I had thought of Mossman Gorge simply as a grand place to hike.
"When you're led into the gorge, an elder will introduce you to the land in the same way that his father introduced him, in the same way many of his ancestors had been traditionally introduced to the land," Savage said. "When you first walk in, you're quiet so you can listen to the trees, your footsteps, the birds, to get a sense of the place and the culture it belongs to."
Living for two decades in Hawaii, I should have known how Australia's native people feel about their own aina. Acting like a dumb tourist earlier in the day, I could have been eaten by a croc, and now I'm acting like an ugly American.
Another Aborigine, a friend of Savage, carrying a didgeridoo, a long wooden trumpet, joined us. As the man played the instrument, Savage sang a droning song in a tongue I couldn't understand. I started to take a photo, and Savage gently pushed the camera back onto my lap.
"Simply enjoy the moment," he said.
I do, and when I close my eyes I feel like I'm in their "Dreamtime."
"There are many misconceptions about Aborigines today," Savage said later. "We don't run around half naked with spears. The Aboriginal way is about finding harmony between our needs and the needs of the land.
"It's difficult to find harmony in living within the Western age of technology and social system, balanced with maintaining and practicing our ancient ways. We live in houses, we have e-mail, cars and phones, but we see the land in a different way. We sense the life of the land, our heritage, and we know our place within the Aboriginal scheme."
What about stories that Aborigine society has problems with alcohol, drugs, violence and a lack of will to conform?
Savage smiles. "Show me a part of British or any society that doesn't have those same issues," he says. "Aborigines always have been unfairly banded and labeled. Let's not forget what happened to my people when the white Europeans arrived: genocide, stolen children and violent abuse. But we really hold no bitterness. We're intent on moving forward, celebrating our culture and welcoming one and all."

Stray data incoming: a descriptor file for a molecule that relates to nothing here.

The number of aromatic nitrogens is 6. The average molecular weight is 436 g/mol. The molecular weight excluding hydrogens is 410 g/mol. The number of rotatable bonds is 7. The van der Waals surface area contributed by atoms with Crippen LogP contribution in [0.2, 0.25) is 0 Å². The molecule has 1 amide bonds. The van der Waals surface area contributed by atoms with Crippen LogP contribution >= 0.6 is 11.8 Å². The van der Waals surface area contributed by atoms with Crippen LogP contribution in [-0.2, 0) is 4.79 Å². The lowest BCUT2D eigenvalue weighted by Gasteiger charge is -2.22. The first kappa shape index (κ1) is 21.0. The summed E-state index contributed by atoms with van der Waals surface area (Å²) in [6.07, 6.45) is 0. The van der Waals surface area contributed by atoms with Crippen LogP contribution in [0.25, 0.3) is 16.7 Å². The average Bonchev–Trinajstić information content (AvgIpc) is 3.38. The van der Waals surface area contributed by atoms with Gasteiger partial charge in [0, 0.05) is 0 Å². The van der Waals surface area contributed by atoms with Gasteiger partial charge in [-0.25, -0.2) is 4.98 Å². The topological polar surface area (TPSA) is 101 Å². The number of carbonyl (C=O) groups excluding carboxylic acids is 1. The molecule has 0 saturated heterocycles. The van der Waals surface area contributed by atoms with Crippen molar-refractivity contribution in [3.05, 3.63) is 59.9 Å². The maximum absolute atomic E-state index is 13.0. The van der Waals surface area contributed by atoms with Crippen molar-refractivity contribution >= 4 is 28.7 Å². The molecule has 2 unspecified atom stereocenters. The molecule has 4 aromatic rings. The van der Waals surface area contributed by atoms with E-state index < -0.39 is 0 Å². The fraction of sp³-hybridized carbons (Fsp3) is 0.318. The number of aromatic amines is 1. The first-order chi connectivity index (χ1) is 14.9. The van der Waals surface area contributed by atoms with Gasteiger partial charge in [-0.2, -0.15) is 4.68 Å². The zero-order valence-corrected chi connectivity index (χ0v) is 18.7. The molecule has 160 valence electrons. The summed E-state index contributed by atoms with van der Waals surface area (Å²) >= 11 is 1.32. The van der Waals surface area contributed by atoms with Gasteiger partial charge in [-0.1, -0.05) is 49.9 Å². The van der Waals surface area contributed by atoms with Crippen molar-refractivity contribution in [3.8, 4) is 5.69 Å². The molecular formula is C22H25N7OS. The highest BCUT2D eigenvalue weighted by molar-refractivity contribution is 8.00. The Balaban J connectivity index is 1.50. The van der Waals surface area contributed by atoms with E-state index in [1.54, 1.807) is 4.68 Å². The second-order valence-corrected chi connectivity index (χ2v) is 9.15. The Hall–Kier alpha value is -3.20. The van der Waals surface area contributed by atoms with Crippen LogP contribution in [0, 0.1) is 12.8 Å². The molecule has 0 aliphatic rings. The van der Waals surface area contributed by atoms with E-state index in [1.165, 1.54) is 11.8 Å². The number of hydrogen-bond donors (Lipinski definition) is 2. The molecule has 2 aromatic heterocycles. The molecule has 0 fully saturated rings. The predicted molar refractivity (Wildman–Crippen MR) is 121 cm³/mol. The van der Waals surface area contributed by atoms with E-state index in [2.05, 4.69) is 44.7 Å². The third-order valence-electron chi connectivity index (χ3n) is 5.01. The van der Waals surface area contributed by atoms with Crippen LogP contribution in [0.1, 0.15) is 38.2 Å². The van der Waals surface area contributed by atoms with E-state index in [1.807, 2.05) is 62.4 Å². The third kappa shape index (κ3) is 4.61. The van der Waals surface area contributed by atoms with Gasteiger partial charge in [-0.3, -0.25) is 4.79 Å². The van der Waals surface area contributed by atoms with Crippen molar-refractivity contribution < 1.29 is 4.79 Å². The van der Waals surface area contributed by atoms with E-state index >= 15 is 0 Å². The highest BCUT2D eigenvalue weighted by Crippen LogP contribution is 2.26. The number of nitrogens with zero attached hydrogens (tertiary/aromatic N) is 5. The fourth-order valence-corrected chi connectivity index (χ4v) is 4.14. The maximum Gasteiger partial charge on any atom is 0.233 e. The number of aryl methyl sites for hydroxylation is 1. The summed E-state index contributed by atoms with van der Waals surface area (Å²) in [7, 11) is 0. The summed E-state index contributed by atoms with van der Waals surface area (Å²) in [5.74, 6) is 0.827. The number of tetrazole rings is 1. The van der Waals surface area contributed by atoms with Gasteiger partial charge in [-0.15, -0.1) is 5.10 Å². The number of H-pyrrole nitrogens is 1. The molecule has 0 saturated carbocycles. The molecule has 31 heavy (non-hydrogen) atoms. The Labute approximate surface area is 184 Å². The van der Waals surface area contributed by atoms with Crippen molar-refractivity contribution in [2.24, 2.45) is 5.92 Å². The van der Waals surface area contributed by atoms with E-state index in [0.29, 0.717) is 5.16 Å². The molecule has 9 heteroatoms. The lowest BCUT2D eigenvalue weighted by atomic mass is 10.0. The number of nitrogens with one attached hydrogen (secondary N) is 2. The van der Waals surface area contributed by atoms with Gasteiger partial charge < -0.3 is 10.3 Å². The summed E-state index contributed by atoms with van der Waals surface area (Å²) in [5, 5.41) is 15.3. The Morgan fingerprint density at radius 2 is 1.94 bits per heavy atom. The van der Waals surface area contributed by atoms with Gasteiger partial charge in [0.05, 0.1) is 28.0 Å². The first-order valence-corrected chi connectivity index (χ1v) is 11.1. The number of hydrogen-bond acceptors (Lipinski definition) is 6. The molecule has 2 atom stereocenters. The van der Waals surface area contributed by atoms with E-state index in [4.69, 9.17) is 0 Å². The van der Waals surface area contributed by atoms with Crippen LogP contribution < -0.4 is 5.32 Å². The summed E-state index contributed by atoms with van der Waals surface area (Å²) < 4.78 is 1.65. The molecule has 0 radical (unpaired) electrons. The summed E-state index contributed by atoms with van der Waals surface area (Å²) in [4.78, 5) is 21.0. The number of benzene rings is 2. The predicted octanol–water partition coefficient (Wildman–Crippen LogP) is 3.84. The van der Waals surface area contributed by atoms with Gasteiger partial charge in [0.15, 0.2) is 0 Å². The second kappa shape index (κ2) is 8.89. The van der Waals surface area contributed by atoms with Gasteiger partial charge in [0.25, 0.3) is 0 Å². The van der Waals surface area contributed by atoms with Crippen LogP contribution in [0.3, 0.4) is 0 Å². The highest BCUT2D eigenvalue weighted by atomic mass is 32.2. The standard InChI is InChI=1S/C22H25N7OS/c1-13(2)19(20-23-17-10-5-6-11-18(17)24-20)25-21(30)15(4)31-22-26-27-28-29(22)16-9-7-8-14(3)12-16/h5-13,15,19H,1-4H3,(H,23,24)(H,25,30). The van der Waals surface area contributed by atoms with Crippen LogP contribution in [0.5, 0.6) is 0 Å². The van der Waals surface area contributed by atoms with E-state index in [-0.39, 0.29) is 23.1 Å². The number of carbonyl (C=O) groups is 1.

THE MEN SAY goodbye, and I head back to the hotel where a tour bus is parked in front and David Capper, the Outrigger's general manager in Cairns, is talking to the driver. Suddenly I remember: I have an event to attend at the Tjapukai Aboriginal Cultural Park (www.tjapukai.com.au).
"Ready are you now, mate?" Capper asks.
A cross-cultural group of entertainers created Australia's first Aboriginal dance theater in the small village of Kuranda, near Cairns. The Tjapukai Dance Theatre showcases the culture of Tropical North Queensland.
Seven arenas allow visitors to experience the rain forest people's culture: History Theatre, Creation Theatre, original Dance Theatre and the interactive Camp Village, where visitors learn didgeridoo playing and boomerang throwing.
The evening is cool and breezy. The group, all tourists, is lead by an Aborigine through the "History Museum" where audio thunder claps and fake mist herald the appearance of Gadja, a Dreamtime spirit wearing a glowing, UV fiber-optic costume. He's a good spirit who talks about the past. Then, his opposite appears. The Quinkan towers nearly 20 feet above the audience, luring us into the past.
Outside, I'm handed tap sticks. We're asked to join the Tjapukai lakeside to become part of an ancient corroboree ritual. The Tjapukai hurl a fire spear across the lake where it makes contact with the ancient tribal lands to become a mushrooming fireball, illuminating the lakeside and audience. I can feel the heat on my face.
A canoe appears, guided by Tjapukai carrying flaming torches. Dancers from the corroboree guide the canoe and its people to the shore. We follow their light as their torches create a path from the darkness to the glowing restaurant overlooking Caravonica Lakes.
A stage performance has Aboriginal dancers trying to blend indigenous culture with Broadway-style theater and black humor.
The tribe's hunters conduct a slapstick, unsuccessful kangaroo hunt, and then must sing for their supper: "The No Food Blues" is a routine straight off Broadway.
When I climb back on the bus, it's very dark, and a fine fog makes the night mysterious. I wonder what it would be like at Cooper Creek right now, walking down that highway of lizards without a flashlight, taking that Mossman Gorge bush walk. The phrase "And that's that" keeps running through my mind.
In Cairns, the Esplanade, saltwater pool and shoreline benches are empty. It feels like I'm at the end of the world in a place of glorious intrigue caught between a rich past and a ripe future.
It's only my first day.